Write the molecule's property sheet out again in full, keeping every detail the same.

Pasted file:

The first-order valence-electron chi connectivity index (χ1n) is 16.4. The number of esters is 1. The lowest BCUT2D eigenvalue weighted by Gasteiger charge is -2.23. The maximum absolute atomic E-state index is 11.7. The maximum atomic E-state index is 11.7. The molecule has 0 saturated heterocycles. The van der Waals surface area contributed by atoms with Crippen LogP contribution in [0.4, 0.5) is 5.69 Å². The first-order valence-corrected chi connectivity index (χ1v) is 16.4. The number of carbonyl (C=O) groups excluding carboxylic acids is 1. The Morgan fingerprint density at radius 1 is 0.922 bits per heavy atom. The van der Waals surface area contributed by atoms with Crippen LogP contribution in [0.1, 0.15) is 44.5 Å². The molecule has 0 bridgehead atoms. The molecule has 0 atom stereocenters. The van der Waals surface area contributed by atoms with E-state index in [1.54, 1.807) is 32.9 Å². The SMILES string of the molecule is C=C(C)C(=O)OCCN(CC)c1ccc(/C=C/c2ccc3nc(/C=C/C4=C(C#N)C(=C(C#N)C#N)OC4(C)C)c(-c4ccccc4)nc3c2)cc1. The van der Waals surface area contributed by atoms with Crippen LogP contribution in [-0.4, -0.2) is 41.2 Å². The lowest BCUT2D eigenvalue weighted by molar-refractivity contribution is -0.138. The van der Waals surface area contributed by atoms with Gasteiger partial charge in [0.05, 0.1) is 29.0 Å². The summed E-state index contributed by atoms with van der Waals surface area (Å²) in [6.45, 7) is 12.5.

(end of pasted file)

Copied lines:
The first-order valence-electron chi connectivity index (χ1n) is 16.4. The number of esters is 1. The lowest BCUT2D eigenvalue weighted by Gasteiger charge is -2.23. The maximum absolute atomic E-state index is 11.7. The maximum atomic E-state index is 11.7. The molecule has 0 saturated heterocycles. The van der Waals surface area contributed by atoms with Crippen LogP contribution in [0.4, 0.5) is 5.69 Å². The first-order valence-corrected chi connectivity index (χ1v) is 16.4. The number of carbonyl (C=O) groups excluding carboxylic acids is 1. The Morgan fingerprint density at radius 1 is 0.922 bits per heavy atom. The van der Waals surface area contributed by atoms with Crippen LogP contribution in [0.1, 0.15) is 44.5 Å². The molecule has 0 bridgehead atoms. The molecule has 0 atom stereocenters. The van der Waals surface area contributed by atoms with E-state index in [1.54, 1.807) is 32.9 Å². The SMILES string of the molecule is C=C(C)C(=O)OCCN(CC)c1ccc(/C=C/c2ccc3nc(/C=C/C4=C(C#N)C(=C(C#N)C#N)OC4(C)C)c(-c4ccccc4)nc3c2)cc1. The van der Waals surface area contributed by atoms with Crippen LogP contribution in [-0.4, -0.2) is 41.2 Å². The lowest BCUT2D eigenvalue weighted by molar-refractivity contribution is -0.138. The van der Waals surface area contributed by atoms with Gasteiger partial charge in [0.05, 0.1) is 29.0 Å². The summed E-state index contributed by atoms with van der Waals surface area (Å²) in [6.45, 7) is 12.5.